Five first-person encounters with a man of bronze: No Light to Die By

Toward the end of the long run of the Doc Savage pulp magazine, author Lester Dent changed things up a bit. The stories from 1933 up to May-June 1947 were all told in third-person narrative. With that issue however, and across the following four installments of the magazine, the stories were told from a first-person perspective.

This was a strange time in the history of the magazine. With sales declining (Doc Savage would come to the end of its original run in 1949), there was a good deal of experimentation going on…including a number of abstract covers, which sometimes did not even illustrate the Doc Savage novella inside. The Doc story in the May-June 1947 issue, listed below the headliner atop two other backup stories, almost seems an afterthought.

Nevertheless, first-person writing was an intriguing approach toward getting a fresh look at Doc’s world. However, it also posed a unique challenge for Dent. He had a distinctive writing style, and the strength in first-person story narration comes largely from establishing the “I” character voice in a convincing way. Would all five of the sequential narrators simply sound like slightly altered versions of Dent himself?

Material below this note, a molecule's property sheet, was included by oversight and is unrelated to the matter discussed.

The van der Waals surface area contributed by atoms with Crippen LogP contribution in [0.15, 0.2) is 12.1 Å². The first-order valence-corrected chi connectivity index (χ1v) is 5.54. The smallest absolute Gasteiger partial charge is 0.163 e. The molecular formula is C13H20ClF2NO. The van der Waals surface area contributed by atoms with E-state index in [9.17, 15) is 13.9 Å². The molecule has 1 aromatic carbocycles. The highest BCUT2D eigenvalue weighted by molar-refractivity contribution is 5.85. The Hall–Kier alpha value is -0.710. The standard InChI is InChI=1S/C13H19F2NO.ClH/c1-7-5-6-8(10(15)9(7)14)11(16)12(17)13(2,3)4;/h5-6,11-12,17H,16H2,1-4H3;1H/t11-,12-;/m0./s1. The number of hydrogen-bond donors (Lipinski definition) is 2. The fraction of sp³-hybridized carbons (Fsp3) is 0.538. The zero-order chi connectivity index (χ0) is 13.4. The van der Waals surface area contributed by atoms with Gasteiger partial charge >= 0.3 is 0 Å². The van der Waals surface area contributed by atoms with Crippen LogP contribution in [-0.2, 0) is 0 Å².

In the first of the five novellas, No Light to Die By, this is exactly what appeared to happen. The narrator of the story is a young man named Sammy Wales. He has a somewhat quirky, occasionally mordant sense of humor…he is pretty tough, has a wayward streak, but has a penchant for coming around and trying to do the right thing (sometimes despite himself). He has plenty of attitude, but is also self-deprecating at times. All very much in the style of Dent’s omniscient third-person writing.

The narrative change prompted an extraordinary burst of introductory pieces to No Light to Die By, all to set the scene. They included a Foreword by Kenneth Robeson, a series of cablegrams documenting Doc’s effort to shut down the story (while simultaneously in transit to various exotic world locales), and finally a statement/disclaimer by Clark Savage Jr., himself. They would, in later years, become a gold mine for fans and literary biographers who enjoy musings on “Doc Savage as a real person”…and even taken as pulp playfulness, they are pretty remarkable.

After all that, the story actually gets underway, narrated by Sammy.

Dent-isms abound, including a case of mistaken identity, an eccentric group of mixed potential villains and possibly innocent dupes, a bizarre effect in the night sky that Doc identifies as a highly-sophisticated (and dangerous) form of energy emission that looks like moonlight gone berserk, and a big black moving void that can kill by inflicting dozens of small punctures in its victims. There is a pretty girl, whose voice is alluring enough to bring Sammy into the business in the first place, and who prompts amusing exchanges between skirt-chaser Monk and smitten Sammy. The story is fine pulp entertainment.